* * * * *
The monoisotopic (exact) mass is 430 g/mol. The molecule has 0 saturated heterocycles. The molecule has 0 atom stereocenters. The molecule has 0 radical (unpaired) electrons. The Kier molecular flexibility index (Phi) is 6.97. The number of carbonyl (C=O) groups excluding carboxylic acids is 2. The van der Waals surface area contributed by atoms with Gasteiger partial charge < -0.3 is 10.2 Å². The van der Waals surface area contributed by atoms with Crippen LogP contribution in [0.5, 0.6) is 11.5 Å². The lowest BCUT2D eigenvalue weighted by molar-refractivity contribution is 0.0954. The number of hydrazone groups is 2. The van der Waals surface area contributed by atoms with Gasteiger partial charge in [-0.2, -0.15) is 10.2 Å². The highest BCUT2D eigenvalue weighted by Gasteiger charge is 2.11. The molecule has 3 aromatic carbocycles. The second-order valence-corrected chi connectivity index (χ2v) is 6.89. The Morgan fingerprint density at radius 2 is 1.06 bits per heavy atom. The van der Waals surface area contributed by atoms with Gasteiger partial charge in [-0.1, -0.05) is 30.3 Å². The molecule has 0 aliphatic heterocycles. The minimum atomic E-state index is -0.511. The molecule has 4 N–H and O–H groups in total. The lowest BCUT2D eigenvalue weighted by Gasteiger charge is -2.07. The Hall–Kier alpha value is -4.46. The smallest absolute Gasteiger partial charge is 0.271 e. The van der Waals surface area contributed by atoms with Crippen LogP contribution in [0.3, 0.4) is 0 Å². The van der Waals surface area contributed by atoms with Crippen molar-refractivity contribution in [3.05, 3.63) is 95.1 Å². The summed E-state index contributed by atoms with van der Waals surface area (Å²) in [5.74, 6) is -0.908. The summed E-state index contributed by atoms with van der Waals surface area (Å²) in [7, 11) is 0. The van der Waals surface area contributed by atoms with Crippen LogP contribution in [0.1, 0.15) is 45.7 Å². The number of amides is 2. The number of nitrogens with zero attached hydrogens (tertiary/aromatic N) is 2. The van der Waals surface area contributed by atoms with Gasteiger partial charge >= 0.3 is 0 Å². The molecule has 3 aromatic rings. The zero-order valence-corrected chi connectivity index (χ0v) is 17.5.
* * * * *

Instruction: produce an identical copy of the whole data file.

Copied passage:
The monoisotopic (exact) mass is 430 g/mol. The molecule has 0 saturated heterocycles. The molecule has 0 atom stereocenters. The molecule has 0 radical (unpaired) electrons. The Kier molecular flexibility index (Phi) is 6.97. The number of carbonyl (C=O) groups excluding carboxylic acids is 2. The van der Waals surface area contributed by atoms with Gasteiger partial charge < -0.3 is 10.2 Å². The van der Waals surface area contributed by atoms with Crippen LogP contribution in [0.5, 0.6) is 11.5 Å². The lowest BCUT2D eigenvalue weighted by molar-refractivity contribution is 0.0954. The number of hydrazone groups is 2. The van der Waals surface area contributed by atoms with Gasteiger partial charge in [-0.2, -0.15) is 10.2 Å². The highest BCUT2D eigenvalue weighted by Gasteiger charge is 2.11. The molecule has 3 aromatic carbocycles. The second-order valence-corrected chi connectivity index (χ2v) is 6.89. The Morgan fingerprint density at radius 2 is 1.06 bits per heavy atom. The van der Waals surface area contributed by atoms with Gasteiger partial charge in [-0.1, -0.05) is 30.3 Å². The molecule has 0 aliphatic heterocycles. The minimum atomic E-state index is -0.511. The molecule has 4 N–H and O–H groups in total. The lowest BCUT2D eigenvalue weighted by Gasteiger charge is -2.07. The Hall–Kier alpha value is -4.46. The smallest absolute Gasteiger partial charge is 0.271 e. The van der Waals surface area contributed by atoms with Crippen LogP contribution in [0.3, 0.4) is 0 Å². The van der Waals surface area contributed by atoms with Crippen molar-refractivity contribution in [3.05, 3.63) is 95.1 Å². The summed E-state index contributed by atoms with van der Waals surface area (Å²) in [5.74, 6) is -0.908. The summed E-state index contributed by atoms with van der Waals surface area (Å²) in [7, 11) is 0. The van der Waals surface area contributed by atoms with Crippen LogP contribution in [0.1, 0.15) is 45.7 Å². The number of amides is 2. The number of nitrogens with zero attached hydrogens (tertiary/aromatic N) is 2. The van der Waals surface area contributed by atoms with Gasteiger partial charge >= 0.3 is 0 Å². The molecule has 3 aromatic rings. The zero-order valence-corrected chi connectivity index (χ0v) is 17.5.